I came home feeling  elated — not just because I thought the class session was successful.  Far, far beyond that!  I felt totally gratified that I had witnessed, first-hand, this book being read (and enjoyed!) by a group of adults interested in our local history.  That was my intent in writing it, but in retrospect I have realized that I should never have packaged it as an A-B-C book.

As I explained to yesterday’s class,  from the get-go, my A-B-C series were written specifically for adults who want a basic overview of a subject. Whether it be O is for Oysters or C is for Papa Train or any of the other nine titles in the series, these books were NOT written for children.  A glance at the concepts and vocabulary should be the first clue.  They were written for people who want some factual information about our history — whether it be an industry or an event — but who don’t have time or inclination to read a more definitive treatment.

Nevertheless, I have been unable to convince booksellers or the buying public that A-B-Cs can mean “nuts and bolts” about a subject… that A-B-C books are not necessarily meant for Kindergartners.  Maybe if I had named the series something like “Information for Dummies” they’d have had a better reception among my target audience.  You know what they say about hindsight…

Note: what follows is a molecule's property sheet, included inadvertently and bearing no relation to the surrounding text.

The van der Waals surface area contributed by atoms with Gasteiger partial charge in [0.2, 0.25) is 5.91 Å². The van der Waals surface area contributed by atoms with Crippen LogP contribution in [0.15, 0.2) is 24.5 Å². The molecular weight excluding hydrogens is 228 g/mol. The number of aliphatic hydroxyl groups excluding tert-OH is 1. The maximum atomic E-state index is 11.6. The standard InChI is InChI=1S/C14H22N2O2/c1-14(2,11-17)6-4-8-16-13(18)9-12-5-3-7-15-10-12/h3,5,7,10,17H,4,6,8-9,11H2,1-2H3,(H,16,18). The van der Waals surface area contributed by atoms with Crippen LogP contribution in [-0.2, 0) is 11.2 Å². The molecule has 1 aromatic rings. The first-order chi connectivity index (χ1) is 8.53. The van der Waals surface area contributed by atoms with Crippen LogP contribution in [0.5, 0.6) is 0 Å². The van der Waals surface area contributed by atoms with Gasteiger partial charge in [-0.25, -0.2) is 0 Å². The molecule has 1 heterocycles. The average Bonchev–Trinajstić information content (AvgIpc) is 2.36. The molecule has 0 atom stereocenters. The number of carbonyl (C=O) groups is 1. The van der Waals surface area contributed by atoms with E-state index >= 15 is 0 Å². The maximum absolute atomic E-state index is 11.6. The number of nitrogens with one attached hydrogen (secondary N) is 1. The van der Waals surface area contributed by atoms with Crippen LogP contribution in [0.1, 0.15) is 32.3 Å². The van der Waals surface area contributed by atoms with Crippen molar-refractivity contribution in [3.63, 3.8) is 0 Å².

P.S.  Lest you think I’m name-calling potential readers, I want to point out that a very successful series on basic information about a variety of subjects had “Dummies” in the title.  Hence my reference.

Mom would’ve been pleased… I think!

Monday, November 4th, 2019

Dale Espy Little – “Mom” 2010

When my mother advised “moderation in all things,” she was speaking of indulgences, not character traits.  Or so I’ve always thought.  Not too many desserts.  Not too many drinks.  Not too many party clothes — not too many parties, for that matter.

Saturday night, however, 6×6 Art Auctioneer Bruce Peterson put a whole new spin on what mom might have meant.  Just before the bidding began, I had been asked to draw the winning raffle ticket.  As I recall, I performed that task last year as well — without incident.  But this year, when it was time, Bruce introduced the drawing with a bit of an explanation.

He reminded the crowd that, for many years, Kaye Mulvey had been the one to draw the winning ticket.  “Kaye was the most honest person we knew,” explained Bruce.  “And so now that Kaye is no longer with us, we looked for the second most honest person…”

Bruce and Betsy, Nov 2019

“Gadzooks!” I was thinking.  “I really hate to be identified as second best at anything.”  However, before I could finish the thought, Bruce said something like, “But we finally had to settle for someone who is moderately honest… Sydney Stevens!” That got a big laugh, of course, and I’m sure mine was most enthusiastic of all.  It sure put a different spin on my mother’s life-long advice.  I think she’d have been proud!

The Best Theme Yet: “My Home Town”

Saturday, November 2nd, 2019

The Announcement

Tonight is the 6×6 auction at the Columbia Pacific Heritage Foundation — the big annual fundraiser for the support of their exhibition programs.  A worthy cause but, more than that, a wonderful event starring our local art community.  Nyel and I have again reserved a table for six and are looking forward to an evening “out on the town.”